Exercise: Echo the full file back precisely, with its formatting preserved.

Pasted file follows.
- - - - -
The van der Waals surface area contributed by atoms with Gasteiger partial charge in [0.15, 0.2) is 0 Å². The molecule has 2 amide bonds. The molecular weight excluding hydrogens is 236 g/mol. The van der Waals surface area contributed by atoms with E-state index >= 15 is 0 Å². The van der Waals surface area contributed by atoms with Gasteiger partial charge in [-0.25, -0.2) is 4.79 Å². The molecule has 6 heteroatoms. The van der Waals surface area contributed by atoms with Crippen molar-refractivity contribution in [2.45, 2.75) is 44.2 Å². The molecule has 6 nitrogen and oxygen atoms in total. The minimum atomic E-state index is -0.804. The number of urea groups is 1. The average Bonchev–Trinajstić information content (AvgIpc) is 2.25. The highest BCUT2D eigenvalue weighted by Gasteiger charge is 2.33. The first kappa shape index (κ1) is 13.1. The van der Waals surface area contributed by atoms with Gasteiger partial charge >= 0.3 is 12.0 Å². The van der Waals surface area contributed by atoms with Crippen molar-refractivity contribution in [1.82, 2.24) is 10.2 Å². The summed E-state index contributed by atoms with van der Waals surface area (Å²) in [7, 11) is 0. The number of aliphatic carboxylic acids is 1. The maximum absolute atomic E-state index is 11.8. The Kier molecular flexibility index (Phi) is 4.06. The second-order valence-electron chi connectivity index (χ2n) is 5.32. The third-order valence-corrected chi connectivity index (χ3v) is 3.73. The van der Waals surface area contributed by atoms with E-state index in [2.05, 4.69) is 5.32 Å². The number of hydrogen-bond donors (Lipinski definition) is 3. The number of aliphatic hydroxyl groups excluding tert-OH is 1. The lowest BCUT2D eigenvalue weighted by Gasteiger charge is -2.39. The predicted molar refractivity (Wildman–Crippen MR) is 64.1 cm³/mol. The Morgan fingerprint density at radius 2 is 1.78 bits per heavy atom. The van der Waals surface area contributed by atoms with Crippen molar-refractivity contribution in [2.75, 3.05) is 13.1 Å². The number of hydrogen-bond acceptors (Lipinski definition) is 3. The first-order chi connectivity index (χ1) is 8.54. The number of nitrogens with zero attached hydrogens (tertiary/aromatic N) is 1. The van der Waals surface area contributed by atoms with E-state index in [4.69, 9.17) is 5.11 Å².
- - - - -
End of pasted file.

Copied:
The van der Waals surface area contributed by atoms with Gasteiger partial charge in [0.15, 0.2) is 0 Å². The molecule has 2 amide bonds. The molecular weight excluding hydrogens is 236 g/mol. The van der Waals surface area contributed by atoms with E-state index >= 15 is 0 Å². The van der Waals surface area contributed by atoms with Gasteiger partial charge in [-0.25, -0.2) is 4.79 Å². The molecule has 6 heteroatoms. The van der Waals surface area contributed by atoms with Crippen molar-refractivity contribution in [2.45, 2.75) is 44.2 Å². The molecule has 6 nitrogen and oxygen atoms in total. The minimum atomic E-state index is -0.804. The number of urea groups is 1. The average Bonchev–Trinajstić information content (AvgIpc) is 2.25. The highest BCUT2D eigenvalue weighted by Gasteiger charge is 2.33. The first kappa shape index (κ1) is 13.1. The van der Waals surface area contributed by atoms with Gasteiger partial charge >= 0.3 is 12.0 Å². The van der Waals surface area contributed by atoms with Crippen molar-refractivity contribution in [1.82, 2.24) is 10.2 Å². The summed E-state index contributed by atoms with van der Waals surface area (Å²) in [7, 11) is 0. The number of aliphatic carboxylic acids is 1. The maximum absolute atomic E-state index is 11.8. The Kier molecular flexibility index (Phi) is 4.06. The second-order valence-electron chi connectivity index (χ2n) is 5.32. The third-order valence-corrected chi connectivity index (χ3v) is 3.73. The van der Waals surface area contributed by atoms with E-state index in [2.05, 4.69) is 5.32 Å². The number of hydrogen-bond donors (Lipinski definition) is 3. The number of aliphatic hydroxyl groups excluding tert-OH is 1. The lowest BCUT2D eigenvalue weighted by Gasteiger charge is -2.39. The predicted molar refractivity (Wildman–Crippen MR) is 64.1 cm³/mol. The Morgan fingerprint density at radius 2 is 1.78 bits per heavy atom. The van der Waals surface area contributed by atoms with Crippen molar-refractivity contribution in [2.75, 3.05) is 13.1 Å². The number of hydrogen-bond acceptors (Lipinski definition) is 3. The first-order chi connectivity index (χ1) is 8.54. The number of nitrogens with zero attached hydrogens (tertiary/aromatic N) is 1. The van der Waals surface area contributed by atoms with E-state index in [4.69, 9.17) is 5.11 Å².